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Army’s New Intel Doctrine Prepares for a Quantum Future

Multi-domain operations require modernization of the service’s intelligence, surveillance and reconnaissance while investing in new technologies.

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Army's New Intel Doctrine Prepares for a Quantum Future
U.S. Army human intelligence soldiers conduct a map recon during a human intelligence collection team competition at Camp Bullis, Texas, Sept. 12, 2023. Photo Credit: Maj. Joshua Frye/DVIDS

The U.S. Army updated its intelligence doctrine to outline steps to modernize its intelligence, surveillance and reconnaissance capabilities, as well as develop deep-sensing technology like quantum computing.

Field Manual FM 2-0, nested within FM 3-0 multi-domain operations, outlines how intelligence supports operations across all five domains, including land, sea, air, space and cyberspace. The updated manual establishes the commander’s role in driving the intelligence warfighting function and emphasizes that intelligence is a “team sport.”

“It is where we’re headed for 2030, and then [Army] Futures Command is already looking at what must the Army do out to 2040. You’ll see that we’re doing joint and multinational operations, and we’re fighting at echelon,” Lt. Gen. Laura Potter said at the annual Association of the United States Army (AUSA) conference in Washington, D.C. this month.

What’s in the New Version?

The new doctrine dives into the mission variables of the intelligence warfighting function, including enemy, terrain and civil considerations. It also addresses emerging capabilities like biometrics, Distributed Common Ground System-Army (DCGS-A), red teaming, human terrain analysis teams and document and media exploitation in modern military operations.

Potter said for intelligence surveillance and reconnaissance (ISR) modernization efforts, the Army stays “grounded” in three layers: a space layer, leveraging both government and commercial space based resources; an aerial layer, which includes both manned High Accuracy Detection and Exploitation System (HADES) aircraft and unmanned platforms; and a terrestrial layer that has sensing at the brigade level and echelons above.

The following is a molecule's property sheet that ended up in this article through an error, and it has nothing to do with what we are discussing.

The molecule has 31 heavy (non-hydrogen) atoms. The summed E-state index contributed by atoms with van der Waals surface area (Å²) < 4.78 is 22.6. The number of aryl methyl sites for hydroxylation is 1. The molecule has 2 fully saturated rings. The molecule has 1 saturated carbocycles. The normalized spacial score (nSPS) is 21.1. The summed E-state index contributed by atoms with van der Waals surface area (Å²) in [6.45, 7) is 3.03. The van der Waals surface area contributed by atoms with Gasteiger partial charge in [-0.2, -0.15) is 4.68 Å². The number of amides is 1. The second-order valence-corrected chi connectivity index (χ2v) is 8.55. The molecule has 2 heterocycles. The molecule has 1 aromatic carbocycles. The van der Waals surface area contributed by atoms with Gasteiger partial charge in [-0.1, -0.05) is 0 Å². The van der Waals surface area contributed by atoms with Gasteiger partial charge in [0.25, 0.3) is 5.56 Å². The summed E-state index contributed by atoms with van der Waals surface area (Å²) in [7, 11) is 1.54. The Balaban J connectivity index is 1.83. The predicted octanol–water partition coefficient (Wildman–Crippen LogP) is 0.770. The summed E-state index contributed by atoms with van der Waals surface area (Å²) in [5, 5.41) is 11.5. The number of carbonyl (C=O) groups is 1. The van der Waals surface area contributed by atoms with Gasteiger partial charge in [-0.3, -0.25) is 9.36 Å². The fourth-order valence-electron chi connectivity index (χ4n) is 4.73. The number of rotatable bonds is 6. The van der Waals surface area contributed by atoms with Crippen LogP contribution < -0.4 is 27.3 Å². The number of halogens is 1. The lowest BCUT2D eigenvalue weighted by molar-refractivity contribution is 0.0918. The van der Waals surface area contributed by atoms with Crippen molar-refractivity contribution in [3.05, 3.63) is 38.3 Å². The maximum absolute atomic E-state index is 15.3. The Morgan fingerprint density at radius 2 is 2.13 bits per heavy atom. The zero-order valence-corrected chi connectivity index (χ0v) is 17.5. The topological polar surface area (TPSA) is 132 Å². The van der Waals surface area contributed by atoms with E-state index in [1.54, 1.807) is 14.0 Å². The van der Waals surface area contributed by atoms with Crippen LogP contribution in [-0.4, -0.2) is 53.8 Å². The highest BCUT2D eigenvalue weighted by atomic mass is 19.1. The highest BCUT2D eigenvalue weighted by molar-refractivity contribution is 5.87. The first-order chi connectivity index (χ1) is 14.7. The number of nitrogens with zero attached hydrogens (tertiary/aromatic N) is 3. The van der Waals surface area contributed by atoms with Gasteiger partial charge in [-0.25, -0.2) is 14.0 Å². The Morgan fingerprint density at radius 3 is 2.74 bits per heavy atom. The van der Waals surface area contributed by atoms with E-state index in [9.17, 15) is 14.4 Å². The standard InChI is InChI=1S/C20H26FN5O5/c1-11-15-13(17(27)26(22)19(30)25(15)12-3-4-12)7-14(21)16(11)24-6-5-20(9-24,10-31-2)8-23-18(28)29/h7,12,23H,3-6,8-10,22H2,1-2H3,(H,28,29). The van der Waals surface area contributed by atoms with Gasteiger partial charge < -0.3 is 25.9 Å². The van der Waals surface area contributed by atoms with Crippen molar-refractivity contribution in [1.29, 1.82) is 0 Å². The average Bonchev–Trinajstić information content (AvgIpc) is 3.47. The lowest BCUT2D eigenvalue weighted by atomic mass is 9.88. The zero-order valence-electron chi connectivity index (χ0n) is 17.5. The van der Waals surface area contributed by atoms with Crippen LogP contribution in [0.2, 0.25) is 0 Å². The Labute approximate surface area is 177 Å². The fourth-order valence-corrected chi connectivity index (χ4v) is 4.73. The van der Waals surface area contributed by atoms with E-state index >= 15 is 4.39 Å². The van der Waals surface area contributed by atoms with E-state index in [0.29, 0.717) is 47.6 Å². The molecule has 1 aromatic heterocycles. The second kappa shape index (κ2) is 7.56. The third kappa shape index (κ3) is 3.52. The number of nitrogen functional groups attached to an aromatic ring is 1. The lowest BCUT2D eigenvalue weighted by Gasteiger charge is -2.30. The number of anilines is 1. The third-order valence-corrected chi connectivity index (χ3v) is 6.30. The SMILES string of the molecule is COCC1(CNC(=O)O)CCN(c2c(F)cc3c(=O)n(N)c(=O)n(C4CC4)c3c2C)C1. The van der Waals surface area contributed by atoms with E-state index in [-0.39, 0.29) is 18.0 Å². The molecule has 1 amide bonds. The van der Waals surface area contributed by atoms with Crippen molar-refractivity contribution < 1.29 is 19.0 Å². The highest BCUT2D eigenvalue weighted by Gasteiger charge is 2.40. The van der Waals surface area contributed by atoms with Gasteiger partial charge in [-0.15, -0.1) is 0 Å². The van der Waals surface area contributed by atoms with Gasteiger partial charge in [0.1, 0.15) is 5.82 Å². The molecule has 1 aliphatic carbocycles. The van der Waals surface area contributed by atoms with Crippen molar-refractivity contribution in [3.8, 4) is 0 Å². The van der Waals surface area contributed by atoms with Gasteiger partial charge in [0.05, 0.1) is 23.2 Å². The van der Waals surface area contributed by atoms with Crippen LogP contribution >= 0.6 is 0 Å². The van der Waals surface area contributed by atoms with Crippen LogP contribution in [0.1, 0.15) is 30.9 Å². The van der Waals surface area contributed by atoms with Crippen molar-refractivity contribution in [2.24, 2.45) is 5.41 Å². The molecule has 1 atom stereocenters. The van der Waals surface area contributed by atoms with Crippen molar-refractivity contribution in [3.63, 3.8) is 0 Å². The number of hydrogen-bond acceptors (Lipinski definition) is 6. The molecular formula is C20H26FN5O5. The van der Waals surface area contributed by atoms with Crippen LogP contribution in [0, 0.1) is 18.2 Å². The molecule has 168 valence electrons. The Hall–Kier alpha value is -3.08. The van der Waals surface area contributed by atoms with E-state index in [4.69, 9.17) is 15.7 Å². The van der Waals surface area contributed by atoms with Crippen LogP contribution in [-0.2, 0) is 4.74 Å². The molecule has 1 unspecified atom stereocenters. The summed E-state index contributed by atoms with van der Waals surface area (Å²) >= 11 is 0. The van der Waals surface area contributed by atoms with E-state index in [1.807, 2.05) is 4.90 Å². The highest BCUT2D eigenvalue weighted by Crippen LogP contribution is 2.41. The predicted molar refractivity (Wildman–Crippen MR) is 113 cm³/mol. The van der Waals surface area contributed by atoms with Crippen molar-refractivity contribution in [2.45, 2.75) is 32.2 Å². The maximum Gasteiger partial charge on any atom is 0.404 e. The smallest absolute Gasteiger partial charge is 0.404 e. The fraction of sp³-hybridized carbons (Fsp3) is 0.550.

“We’re doing some other work in the terrestrial layer as well,” Potter added.

The Terrestrial Layer System–Echelons Above Brigade (TLS-EAB) will provide integrated signals intelligence and electronic warfare and cyber capabilities for command post survivability, as well as critical asset protection operations and situational awareness and understanding. Meanwhile, HADES is set to replace the current fleet of about 60 ISR aircraft designed during the Cold War, making them challenging to operate in the current multi-domain environment and in changing geopolitical scenarios.

Maj. Gen. Charles Costanza, former commander of the 3rd Infantry Division, who conducted four warfighting exercises at the division level, shared lessons learned from an exercise in which his team went through a scenario of a battle with capabilities that a division of 2030 will potentially have at their disposal.

“Right now, the way we organize ourselves is in a 24-hour battle rhythm. And this needs to change. This is a bad habit from 20 years of fighting counterinsurgency operations. We have a very organized 24-hour battle rhythm with boards, bureaus, senators, cells, and working groups that fill up all the whitespace in that 24-hour period,” Costanza said. “[Large-Scale Combat Operations] is not going to allow you to do that.”

The Future of Multi-Domain Operations

Since threats change rapidly, planning operations in 24-hour cycles is no longer an option.

“I think we have to think more dynamically in how we execute operations,” he added.

Due to advanced systems and formations giving more capability at the division level, units could get out in front of the enemy’s decision cycle much more quickly. For instance, the advancements would allow divisions to go through a “kill contract” that is planned for a 72-hour period in one day, one of the many reasons why the Army is rethinking and modernizing the ways that it gathers intelligence.

“And then the G-2 is looking to you for guidance on it. Well, now what do we do? We just went through three days of killed contract laws and I don’t have anything for you right now,” said Costanza.

Andrew Evans, director of the Army’s ISR task force, said that to be able to “fight for intelligence” and to modernize ISR, the Army adopted three lines of effort: targeted investments in the intelligence foundation, investment in advanced deep-sensing technologies and exploring disruptive technologies to be able to “fight tonight.”

“The intel foundation exists only in part successfully if we got the right sensors and we’re employing the right sensors to inform that,” Evans said. “We’re talking about transformational deep-sensing technologies that really get after the high-end threats. We’re talking about quantum computing, quantum antenna technology. We’re talking about swarming technologies, using autonomy as fast as we can and proliferating that as wide as we can.”

“Autonomy is going to be key in the future. … We’re also talking about how we manage all of the data because that’s going to be a tall order,” he added.

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